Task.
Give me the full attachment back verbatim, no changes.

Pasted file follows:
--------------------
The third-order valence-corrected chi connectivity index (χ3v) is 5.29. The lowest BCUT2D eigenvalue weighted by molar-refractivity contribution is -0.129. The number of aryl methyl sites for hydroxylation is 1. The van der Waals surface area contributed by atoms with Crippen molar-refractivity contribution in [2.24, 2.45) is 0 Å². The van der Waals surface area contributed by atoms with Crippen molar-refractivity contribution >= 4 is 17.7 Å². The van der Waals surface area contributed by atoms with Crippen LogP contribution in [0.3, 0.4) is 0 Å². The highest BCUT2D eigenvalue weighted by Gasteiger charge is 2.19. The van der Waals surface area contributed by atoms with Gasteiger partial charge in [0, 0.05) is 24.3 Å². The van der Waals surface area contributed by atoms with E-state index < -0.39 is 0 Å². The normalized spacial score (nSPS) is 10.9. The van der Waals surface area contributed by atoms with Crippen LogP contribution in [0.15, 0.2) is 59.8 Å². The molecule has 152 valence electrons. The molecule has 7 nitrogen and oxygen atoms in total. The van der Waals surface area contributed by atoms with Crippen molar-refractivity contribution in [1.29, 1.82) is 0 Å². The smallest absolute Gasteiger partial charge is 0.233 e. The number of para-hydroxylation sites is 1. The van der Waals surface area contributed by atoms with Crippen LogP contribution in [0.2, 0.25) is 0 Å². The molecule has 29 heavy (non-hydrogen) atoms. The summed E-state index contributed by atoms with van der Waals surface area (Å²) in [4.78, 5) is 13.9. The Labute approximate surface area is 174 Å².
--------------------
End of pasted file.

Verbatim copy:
The third-order valence-corrected chi connectivity index (χ3v) is 5.29. The lowest BCUT2D eigenvalue weighted by molar-refractivity contribution is -0.129. The number of aryl methyl sites for hydroxylation is 1. The van der Waals surface area contributed by atoms with Crippen molar-refractivity contribution in [2.24, 2.45) is 0 Å². The van der Waals surface area contributed by atoms with Crippen molar-refractivity contribution >= 4 is 17.7 Å². The van der Waals surface area contributed by atoms with Crippen LogP contribution in [0.3, 0.4) is 0 Å². The highest BCUT2D eigenvalue weighted by Gasteiger charge is 2.19. The van der Waals surface area contributed by atoms with Gasteiger partial charge in [0, 0.05) is 24.3 Å². The van der Waals surface area contributed by atoms with E-state index < -0.39 is 0 Å². The normalized spacial score (nSPS) is 10.9. The van der Waals surface area contributed by atoms with Crippen LogP contribution in [0.15, 0.2) is 59.8 Å². The molecule has 152 valence electrons. The molecule has 7 nitrogen and oxygen atoms in total. The van der Waals surface area contributed by atoms with Crippen molar-refractivity contribution in [1.29, 1.82) is 0 Å². The smallest absolute Gasteiger partial charge is 0.233 e. The number of para-hydroxylation sites is 1. The van der Waals surface area contributed by atoms with Crippen LogP contribution in [0.2, 0.25) is 0 Å². The molecule has 29 heavy (non-hydrogen) atoms. The summed E-state index contributed by atoms with van der Waals surface area (Å²) in [4.78, 5) is 13.9. The Labute approximate surface area is 174 Å².